Chorionic Villus Sampling
What is a Chorionic Villus Sampling (CVS)?
Chorionic villus sampling (CVS) is a prenatal test that involves taking a sample of some of the placental tissue. This tissue contains the same genetic material as the fetus and can be tested for chromosomal abnormalities and some other genetic problems. Testing is available for other genetic defects and disorders depending on the family history and availability of laboratory testing at the time of the procedure. Chorionic villus sampling (CVS) is an alternative to amniocentesis. The advantage of CVS is that it can be done earlier, between the 10th and 12th weeks of pregnancy. Late CVS or placental biopsy, when indicated, also can be performed after 12 weeks gestation. This test is used to diagnose chromosomal abnormalities and other genetic diseases in your baby.
CVS does not provide information on neural tube defects such as spina bifida. For this reason, women who undergo CVS also need a follow-up blood test between 16 to 18 weeks of their pregnancy, to screen for neural tube defects.
How is CVS performed?
CVS may be offered to women who are at increased risk for chromosomal abnormalities or have a family history of a genetic defect that is testable from the placental tissue. CVS is usually performed between the 10th and 12th weeks of pregnancy. Although exact methods can vary, the procedure involves inserting a small tube called a catheter through a woman's vagina and into her cervix and usually follows this process:
- Ultrasound is used to guide the catheter into place near the placenta.
- Tissue is removed using a syringe on the other end of the catheter.
- Another method is transabdominal CVS, which involves inserting a needle through the woman's abdomen and into her uterus to sample the placental cells.
- Women may feel some cramping during and after the CVS procedure.
- The tissue samples are sent to a genetic laboratory to grow and be analyzed. Results are usually available in about 10 days to two weeks, depending on the laboratory.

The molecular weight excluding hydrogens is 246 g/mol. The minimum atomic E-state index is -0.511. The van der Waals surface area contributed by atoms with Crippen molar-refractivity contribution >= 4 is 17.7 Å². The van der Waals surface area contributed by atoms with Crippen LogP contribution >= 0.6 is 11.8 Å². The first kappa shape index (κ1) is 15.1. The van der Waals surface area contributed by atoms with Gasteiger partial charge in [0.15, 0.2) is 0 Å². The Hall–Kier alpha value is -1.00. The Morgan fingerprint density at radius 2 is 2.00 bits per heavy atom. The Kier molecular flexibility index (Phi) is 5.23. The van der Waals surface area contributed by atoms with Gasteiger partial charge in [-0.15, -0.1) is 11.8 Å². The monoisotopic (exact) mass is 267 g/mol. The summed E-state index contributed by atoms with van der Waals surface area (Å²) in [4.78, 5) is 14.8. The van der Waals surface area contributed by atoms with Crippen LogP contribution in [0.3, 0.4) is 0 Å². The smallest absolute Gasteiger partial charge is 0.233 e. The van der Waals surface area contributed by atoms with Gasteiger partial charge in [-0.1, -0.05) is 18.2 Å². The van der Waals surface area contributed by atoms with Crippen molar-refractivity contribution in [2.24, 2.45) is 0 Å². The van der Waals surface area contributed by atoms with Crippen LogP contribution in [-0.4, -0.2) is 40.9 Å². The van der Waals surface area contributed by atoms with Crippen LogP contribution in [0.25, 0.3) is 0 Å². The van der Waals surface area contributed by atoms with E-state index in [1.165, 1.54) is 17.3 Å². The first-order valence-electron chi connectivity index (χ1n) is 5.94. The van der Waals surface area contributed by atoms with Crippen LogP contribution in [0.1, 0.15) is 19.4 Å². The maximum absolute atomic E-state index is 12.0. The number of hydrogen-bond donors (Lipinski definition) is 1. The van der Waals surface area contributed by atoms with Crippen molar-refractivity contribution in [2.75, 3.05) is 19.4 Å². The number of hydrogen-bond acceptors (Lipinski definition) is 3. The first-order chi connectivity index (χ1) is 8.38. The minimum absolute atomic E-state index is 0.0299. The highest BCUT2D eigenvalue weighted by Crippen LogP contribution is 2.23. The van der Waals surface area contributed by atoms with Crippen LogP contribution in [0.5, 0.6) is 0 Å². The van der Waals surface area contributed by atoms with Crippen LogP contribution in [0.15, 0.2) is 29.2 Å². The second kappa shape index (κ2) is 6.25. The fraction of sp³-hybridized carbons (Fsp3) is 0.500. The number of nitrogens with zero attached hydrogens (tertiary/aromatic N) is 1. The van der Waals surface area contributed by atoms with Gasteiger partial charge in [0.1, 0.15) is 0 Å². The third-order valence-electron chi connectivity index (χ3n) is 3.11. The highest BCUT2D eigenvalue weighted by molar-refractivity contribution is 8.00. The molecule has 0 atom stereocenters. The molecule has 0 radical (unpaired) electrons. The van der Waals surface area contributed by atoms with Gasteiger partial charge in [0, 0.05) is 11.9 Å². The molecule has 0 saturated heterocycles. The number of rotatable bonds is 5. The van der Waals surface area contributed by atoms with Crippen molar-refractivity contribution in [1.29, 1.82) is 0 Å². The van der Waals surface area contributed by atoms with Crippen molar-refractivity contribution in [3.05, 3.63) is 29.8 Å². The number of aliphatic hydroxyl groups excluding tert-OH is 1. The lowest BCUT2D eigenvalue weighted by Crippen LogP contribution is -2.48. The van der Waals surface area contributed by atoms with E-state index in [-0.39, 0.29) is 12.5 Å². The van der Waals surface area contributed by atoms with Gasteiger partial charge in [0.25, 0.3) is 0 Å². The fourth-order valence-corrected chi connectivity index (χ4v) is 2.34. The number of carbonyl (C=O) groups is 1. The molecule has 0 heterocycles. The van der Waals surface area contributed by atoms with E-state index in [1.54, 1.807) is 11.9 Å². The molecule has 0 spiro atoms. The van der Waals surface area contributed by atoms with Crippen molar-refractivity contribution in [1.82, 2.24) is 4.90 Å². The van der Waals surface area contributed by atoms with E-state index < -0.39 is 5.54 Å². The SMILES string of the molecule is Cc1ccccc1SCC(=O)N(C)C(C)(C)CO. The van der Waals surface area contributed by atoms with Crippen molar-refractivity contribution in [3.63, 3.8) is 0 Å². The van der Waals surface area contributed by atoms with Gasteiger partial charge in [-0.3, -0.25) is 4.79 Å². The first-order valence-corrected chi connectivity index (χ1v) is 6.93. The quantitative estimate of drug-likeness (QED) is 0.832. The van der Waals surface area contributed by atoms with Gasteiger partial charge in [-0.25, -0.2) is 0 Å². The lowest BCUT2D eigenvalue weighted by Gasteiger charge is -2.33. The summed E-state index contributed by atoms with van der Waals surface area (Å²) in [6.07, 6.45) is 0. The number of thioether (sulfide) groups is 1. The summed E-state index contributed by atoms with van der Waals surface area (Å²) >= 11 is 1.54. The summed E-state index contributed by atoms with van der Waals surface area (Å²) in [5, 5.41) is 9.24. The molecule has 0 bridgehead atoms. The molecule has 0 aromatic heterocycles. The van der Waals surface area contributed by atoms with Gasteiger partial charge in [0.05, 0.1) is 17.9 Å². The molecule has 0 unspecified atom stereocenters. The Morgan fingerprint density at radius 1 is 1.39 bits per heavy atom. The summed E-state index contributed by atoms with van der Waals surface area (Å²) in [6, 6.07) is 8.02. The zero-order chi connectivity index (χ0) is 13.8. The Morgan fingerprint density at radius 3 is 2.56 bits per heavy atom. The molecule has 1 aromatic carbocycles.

Women with twins or other multiples usually need sampling from each placenta. However, because of the complexity of the procedure, and positioning of the placentas, CVS is not always feasible or successful with multiples.
Some women may not be candidates for CVS or may not obtain results that are 100 percent accurate, and may therefore require a follow-up amniocentesis. In some cases there is an active vaginal infection such as herpes or gonorrhea, which will prohibit the procedure. Other times the physician obtains a sample that does not have enough tissue to grow in the laboratory, such that results are incomplete or inconclusive.
You may consider having CVS because:
- You have screening results showing an increased risk for a chromosomal abnormality.
- Your pregnancy is at risk for an inherited genetic condition such as Tay-Sachs disease, sickle cell anemia, cystic fibrosis, fragile X or other conditions for which testing is available.
- You have a family or personal history of a chromosomal abnormality or a genetic condition.
Before the CVS procedure, you will meet with a genetic counselor to review your family history, discuss the testing, and set up an appointment for the testing.
Benefits of Chorionic Villus Sampling
The main advantage of CVS is that it is performed at an earlier time in the pregnancy than an amniocentesis. With CVS, results are generally available by 14 weeks of pregnancy. This gives you early reassurance if the results are normal, or more time to consider your options if problems are detected.
Normal results on CVS can provide reassurance that the fetus does not have a chromosome abnormality or the genetic condition for which it is tested. However, it does not rule out all problems. Any pregnancy carries about a 3 to 5 percent risk for birth defects and/or developmental disabilities regardless of mother's age, use of medications or a family history.
To learn more, contact a Women’s Health maternal fetal medicine specialist or request an appointment today.